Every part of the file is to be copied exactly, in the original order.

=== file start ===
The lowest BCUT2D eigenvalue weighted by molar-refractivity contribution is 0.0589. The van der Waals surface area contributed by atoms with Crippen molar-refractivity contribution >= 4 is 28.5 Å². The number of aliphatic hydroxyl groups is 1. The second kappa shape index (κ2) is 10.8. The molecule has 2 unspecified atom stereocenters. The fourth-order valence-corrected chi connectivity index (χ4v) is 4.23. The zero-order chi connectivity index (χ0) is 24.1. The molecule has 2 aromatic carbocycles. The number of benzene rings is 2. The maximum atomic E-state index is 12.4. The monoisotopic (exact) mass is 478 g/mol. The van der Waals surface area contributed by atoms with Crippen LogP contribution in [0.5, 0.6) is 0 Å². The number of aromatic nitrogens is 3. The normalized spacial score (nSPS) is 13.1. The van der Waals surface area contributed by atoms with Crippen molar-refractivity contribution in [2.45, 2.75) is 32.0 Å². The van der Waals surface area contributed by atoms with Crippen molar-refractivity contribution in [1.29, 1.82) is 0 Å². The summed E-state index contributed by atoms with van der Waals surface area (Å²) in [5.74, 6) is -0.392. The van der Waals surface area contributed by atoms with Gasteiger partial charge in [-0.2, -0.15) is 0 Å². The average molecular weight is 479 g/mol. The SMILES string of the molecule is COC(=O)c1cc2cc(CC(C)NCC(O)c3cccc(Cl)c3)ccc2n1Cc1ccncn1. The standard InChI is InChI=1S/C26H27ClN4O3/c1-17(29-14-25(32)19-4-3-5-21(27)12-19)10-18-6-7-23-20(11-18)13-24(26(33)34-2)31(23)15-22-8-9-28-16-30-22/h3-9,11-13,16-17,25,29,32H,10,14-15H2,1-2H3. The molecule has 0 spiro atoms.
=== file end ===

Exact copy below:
The lowest BCUT2D eigenvalue weighted by molar-refractivity contribution is 0.0589. The van der Waals surface area contributed by atoms with Crippen molar-refractivity contribution >= 4 is 28.5 Å². The number of aliphatic hydroxyl groups is 1. The second kappa shape index (κ2) is 10.8. The molecule has 2 unspecified atom stereocenters. The fourth-order valence-corrected chi connectivity index (χ4v) is 4.23. The zero-order chi connectivity index (χ0) is 24.1. The molecule has 2 aromatic carbocycles. The number of benzene rings is 2. The maximum atomic E-state index is 12.4. The monoisotopic (exact) mass is 478 g/mol. The van der Waals surface area contributed by atoms with Crippen LogP contribution in [0.5, 0.6) is 0 Å². The number of aromatic nitrogens is 3. The normalized spacial score (nSPS) is 13.1. The van der Waals surface area contributed by atoms with Crippen molar-refractivity contribution in [2.45, 2.75) is 32.0 Å². The van der Waals surface area contributed by atoms with Crippen molar-refractivity contribution in [1.29, 1.82) is 0 Å². The summed E-state index contributed by atoms with van der Waals surface area (Å²) in [5.74, 6) is -0.392. The van der Waals surface area contributed by atoms with Gasteiger partial charge in [-0.2, -0.15) is 0 Å². The average molecular weight is 479 g/mol. The SMILES string of the molecule is COC(=O)c1cc2cc(CC(C)NCC(O)c3cccc(Cl)c3)ccc2n1Cc1ccncn1. The standard InChI is InChI=1S/C26H27ClN4O3/c1-17(29-14-25(32)19-4-3-5-21(27)12-19)10-18-6-7-23-20(11-18)13-24(26(33)34-2)31(23)15-22-8-9-28-16-30-22/h3-9,11-13,16-17,25,29,32H,10,14-15H2,1-2H3. The molecule has 0 spiro atoms.